[ntp:questions] NTP under a Proxy

Ryan Malayter malayter at gmail.com
Thu Jul 5 14:09:24 UTC 2007

On Jul 2, 3:28 am, elio... at gmail.com (Elio) wrote:
> My company LAN is protected by a Proxy, so I can't access internet directly.
> This is a problem for the NTP connection: I've read the possibility to
> configure a "proxy connection" in order to use NTP server under a proxy
> protected LAN.

Typically proxy servers only handle HTTP traffic, and perhaps SMTP or
a few other user-oriented protocols. This is because your web browser
has been explicitly configured to use the proxy server.

Internet-bound NTP packets, on the other hand, will go directly to the
gateway router on your network segment, rather than the proxy server.
(Of course, in some networks, the gateway router and the proxy server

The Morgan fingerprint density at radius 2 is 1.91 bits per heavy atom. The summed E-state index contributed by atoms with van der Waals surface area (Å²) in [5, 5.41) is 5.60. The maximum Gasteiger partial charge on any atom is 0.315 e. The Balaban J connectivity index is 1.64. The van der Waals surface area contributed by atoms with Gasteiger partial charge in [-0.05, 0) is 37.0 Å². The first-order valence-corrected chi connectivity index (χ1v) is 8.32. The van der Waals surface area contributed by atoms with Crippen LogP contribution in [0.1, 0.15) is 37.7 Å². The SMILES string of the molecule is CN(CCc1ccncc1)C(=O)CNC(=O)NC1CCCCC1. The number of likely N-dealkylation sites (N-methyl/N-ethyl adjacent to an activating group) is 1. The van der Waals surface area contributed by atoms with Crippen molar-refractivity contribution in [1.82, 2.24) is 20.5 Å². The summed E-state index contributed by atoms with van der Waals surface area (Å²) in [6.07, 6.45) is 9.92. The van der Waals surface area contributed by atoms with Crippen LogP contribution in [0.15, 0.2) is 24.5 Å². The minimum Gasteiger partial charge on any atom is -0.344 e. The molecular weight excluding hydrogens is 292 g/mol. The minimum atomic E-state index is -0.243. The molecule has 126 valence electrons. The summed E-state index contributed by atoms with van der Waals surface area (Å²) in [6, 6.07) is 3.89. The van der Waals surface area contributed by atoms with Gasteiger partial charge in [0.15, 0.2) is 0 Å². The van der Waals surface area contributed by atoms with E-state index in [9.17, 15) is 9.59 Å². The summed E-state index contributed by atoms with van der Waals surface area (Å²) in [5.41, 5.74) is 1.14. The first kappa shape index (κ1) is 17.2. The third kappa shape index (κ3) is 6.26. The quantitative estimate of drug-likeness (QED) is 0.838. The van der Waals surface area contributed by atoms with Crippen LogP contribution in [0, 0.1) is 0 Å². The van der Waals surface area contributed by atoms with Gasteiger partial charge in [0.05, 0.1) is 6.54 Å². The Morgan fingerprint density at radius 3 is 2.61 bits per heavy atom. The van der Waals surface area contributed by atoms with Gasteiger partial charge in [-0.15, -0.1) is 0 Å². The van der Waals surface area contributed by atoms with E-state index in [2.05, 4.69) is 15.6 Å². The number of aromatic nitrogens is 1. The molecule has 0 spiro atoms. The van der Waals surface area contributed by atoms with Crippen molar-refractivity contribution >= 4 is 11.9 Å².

are the same device, but that doesn't matter much to you).

If that gateway router or a firewall in front of it does not allow NTP
traffic to pass from your machine, you can't use NTP to query internet
time servers.

So, assuming that using NTP is really needed for business purposes,
ask your network security guys to allow NTP outbound from your
workstation. They should do it if you have a reasonable business case.

If they say no, they probably have a good reason. Your routers
probably can serve NTP time to the internal network, or they may have
internal corporate NTP servers. So they will want you use those
instead of having to deal with the NTP traffic of hundreds of client
machines on your WAN link. This is how NTP is designed to work, in a
hierarchical fasion.

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